Magnetic Resonance Imaging (MRI)
MRI stands for Magnetic Resonance Imaging, a non-invasive, radiation-free scanning technology that uses radio waves and magnetic fields to produce clear and detailed three-dimensional images of nearly all organs and hard and soft tissues in the body. MRI can be used to identify or precisely locate an injury or abnormality, to scan for developing problems or analyze damage from previous trauma, and to aid in the planning of surgery. MRI produces images of any area of the body and can be an invaluable tool for detecting tumors, infection, cancer and damage to the eye and inner ear, nervous system, heart and blood vessels, joint and musculoskeletal systems, major organs and male and female reproductive systems.
How do MRIs differ from X-Rays?
Unlike x-rays, radioisotopes and CT scanning, MRI uses radiofrequency waves, making it safer than other methods that use radiation. Radio waves detect differences in water concentration and distribution in various body tissues. Each scan can last from two to 15 minutes, but up to six images may be needed for a proper diagnosis, for an average total exam time of about 15 to 45 minutes. Because MRI requires the use of magnetic fields, all metal must be removed before the scans can be performed.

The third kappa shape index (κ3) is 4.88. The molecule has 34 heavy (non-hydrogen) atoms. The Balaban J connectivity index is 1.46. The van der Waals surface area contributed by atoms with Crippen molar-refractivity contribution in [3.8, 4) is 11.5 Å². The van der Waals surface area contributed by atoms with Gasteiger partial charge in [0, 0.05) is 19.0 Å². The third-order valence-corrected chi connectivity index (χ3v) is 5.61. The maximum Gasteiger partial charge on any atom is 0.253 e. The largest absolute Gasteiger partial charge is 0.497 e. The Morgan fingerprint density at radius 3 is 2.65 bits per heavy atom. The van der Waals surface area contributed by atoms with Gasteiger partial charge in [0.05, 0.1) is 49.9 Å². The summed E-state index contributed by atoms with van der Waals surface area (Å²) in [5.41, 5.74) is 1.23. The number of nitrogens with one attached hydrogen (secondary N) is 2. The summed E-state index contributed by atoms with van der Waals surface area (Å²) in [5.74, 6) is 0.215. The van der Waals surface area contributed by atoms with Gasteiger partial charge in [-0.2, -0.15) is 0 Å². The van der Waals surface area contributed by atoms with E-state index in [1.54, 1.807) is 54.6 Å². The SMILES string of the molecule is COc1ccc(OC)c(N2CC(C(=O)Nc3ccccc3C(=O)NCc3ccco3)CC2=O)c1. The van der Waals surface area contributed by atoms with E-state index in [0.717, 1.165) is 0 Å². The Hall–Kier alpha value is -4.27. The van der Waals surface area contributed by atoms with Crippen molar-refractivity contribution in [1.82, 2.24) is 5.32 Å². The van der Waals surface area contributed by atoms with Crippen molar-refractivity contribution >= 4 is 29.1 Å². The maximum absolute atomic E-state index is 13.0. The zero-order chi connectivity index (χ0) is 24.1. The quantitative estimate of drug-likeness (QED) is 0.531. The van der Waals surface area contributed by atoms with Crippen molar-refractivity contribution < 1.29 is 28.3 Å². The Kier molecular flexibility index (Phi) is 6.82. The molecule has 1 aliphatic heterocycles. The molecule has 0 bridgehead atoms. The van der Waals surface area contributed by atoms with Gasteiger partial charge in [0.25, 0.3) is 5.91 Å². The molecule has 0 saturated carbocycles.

The MRI procedure is an effective diagnostic tool that does not involve any exposure to radiation, and is the only procedure to produce images of the hard and soft tissue within the body.